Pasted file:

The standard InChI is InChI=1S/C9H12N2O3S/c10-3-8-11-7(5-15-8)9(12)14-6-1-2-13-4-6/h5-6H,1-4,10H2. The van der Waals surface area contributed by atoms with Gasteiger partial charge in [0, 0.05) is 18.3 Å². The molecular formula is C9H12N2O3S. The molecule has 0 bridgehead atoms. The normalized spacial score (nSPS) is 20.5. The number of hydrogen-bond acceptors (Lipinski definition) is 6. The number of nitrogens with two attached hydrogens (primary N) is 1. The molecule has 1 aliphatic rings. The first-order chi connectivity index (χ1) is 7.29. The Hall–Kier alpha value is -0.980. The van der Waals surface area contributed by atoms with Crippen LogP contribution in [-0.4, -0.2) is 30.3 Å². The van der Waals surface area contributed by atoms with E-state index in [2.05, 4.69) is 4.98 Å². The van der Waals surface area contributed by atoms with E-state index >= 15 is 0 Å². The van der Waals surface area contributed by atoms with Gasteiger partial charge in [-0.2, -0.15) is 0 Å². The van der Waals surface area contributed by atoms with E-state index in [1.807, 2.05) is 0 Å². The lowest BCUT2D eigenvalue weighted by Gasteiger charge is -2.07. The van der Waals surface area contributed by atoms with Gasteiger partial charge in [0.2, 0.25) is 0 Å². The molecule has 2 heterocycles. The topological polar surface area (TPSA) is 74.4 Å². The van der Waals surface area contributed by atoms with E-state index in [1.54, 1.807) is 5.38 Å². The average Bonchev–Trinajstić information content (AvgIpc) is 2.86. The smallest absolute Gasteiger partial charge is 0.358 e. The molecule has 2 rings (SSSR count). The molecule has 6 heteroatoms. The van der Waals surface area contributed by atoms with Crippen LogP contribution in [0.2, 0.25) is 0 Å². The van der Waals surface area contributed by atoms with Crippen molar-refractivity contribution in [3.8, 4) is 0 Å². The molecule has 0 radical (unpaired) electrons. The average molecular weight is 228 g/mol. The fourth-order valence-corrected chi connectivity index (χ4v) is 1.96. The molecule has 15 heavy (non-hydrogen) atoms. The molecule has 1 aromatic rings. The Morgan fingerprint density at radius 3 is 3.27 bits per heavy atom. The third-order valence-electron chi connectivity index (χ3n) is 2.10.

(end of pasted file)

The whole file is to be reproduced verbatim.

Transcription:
The standard InChI is InChI=1S/C9H12N2O3S/c10-3-8-11-7(5-15-8)9(12)14-6-1-2-13-4-6/h5-6H,1-4,10H2. The van der Waals surface area contributed by atoms with Gasteiger partial charge in [0, 0.05) is 18.3 Å². The molecular formula is C9H12N2O3S. The molecule has 0 bridgehead atoms. The normalized spacial score (nSPS) is 20.5. The number of hydrogen-bond acceptors (Lipinski definition) is 6. The number of nitrogens with two attached hydrogens (primary N) is 1. The molecule has 1 aliphatic rings. The first-order chi connectivity index (χ1) is 7.29. The Hall–Kier alpha value is -0.980. The van der Waals surface area contributed by atoms with Crippen LogP contribution in [-0.4, -0.2) is 30.3 Å². The van der Waals surface area contributed by atoms with E-state index in [2.05, 4.69) is 4.98 Å². The van der Waals surface area contributed by atoms with E-state index >= 15 is 0 Å². The van der Waals surface area contributed by atoms with Gasteiger partial charge in [-0.2, -0.15) is 0 Å². The van der Waals surface area contributed by atoms with E-state index in [1.807, 2.05) is 0 Å². The lowest BCUT2D eigenvalue weighted by Gasteiger charge is -2.07. The van der Waals surface area contributed by atoms with Gasteiger partial charge in [0.2, 0.25) is 0 Å². The molecule has 2 heterocycles. The topological polar surface area (TPSA) is 74.4 Å². The van der Waals surface area contributed by atoms with E-state index in [1.54, 1.807) is 5.38 Å². The average Bonchev–Trinajstić information content (AvgIpc) is 2.86. The smallest absolute Gasteiger partial charge is 0.358 e. The molecule has 2 rings (SSSR count). The molecule has 6 heteroatoms. The van der Waals surface area contributed by atoms with Crippen LogP contribution in [0.2, 0.25) is 0 Å². The van der Waals surface area contributed by atoms with Crippen molar-refractivity contribution in [3.8, 4) is 0 Å². The molecule has 0 radical (unpaired) electrons. The average molecular weight is 228 g/mol. The fourth-order valence-corrected chi connectivity index (χ4v) is 1.96. The molecule has 15 heavy (non-hydrogen) atoms. The molecule has 1 aromatic rings. The Morgan fingerprint density at radius 3 is 3.27 bits per heavy atom. The third-order valence-electron chi connectivity index (χ3n) is 2.10.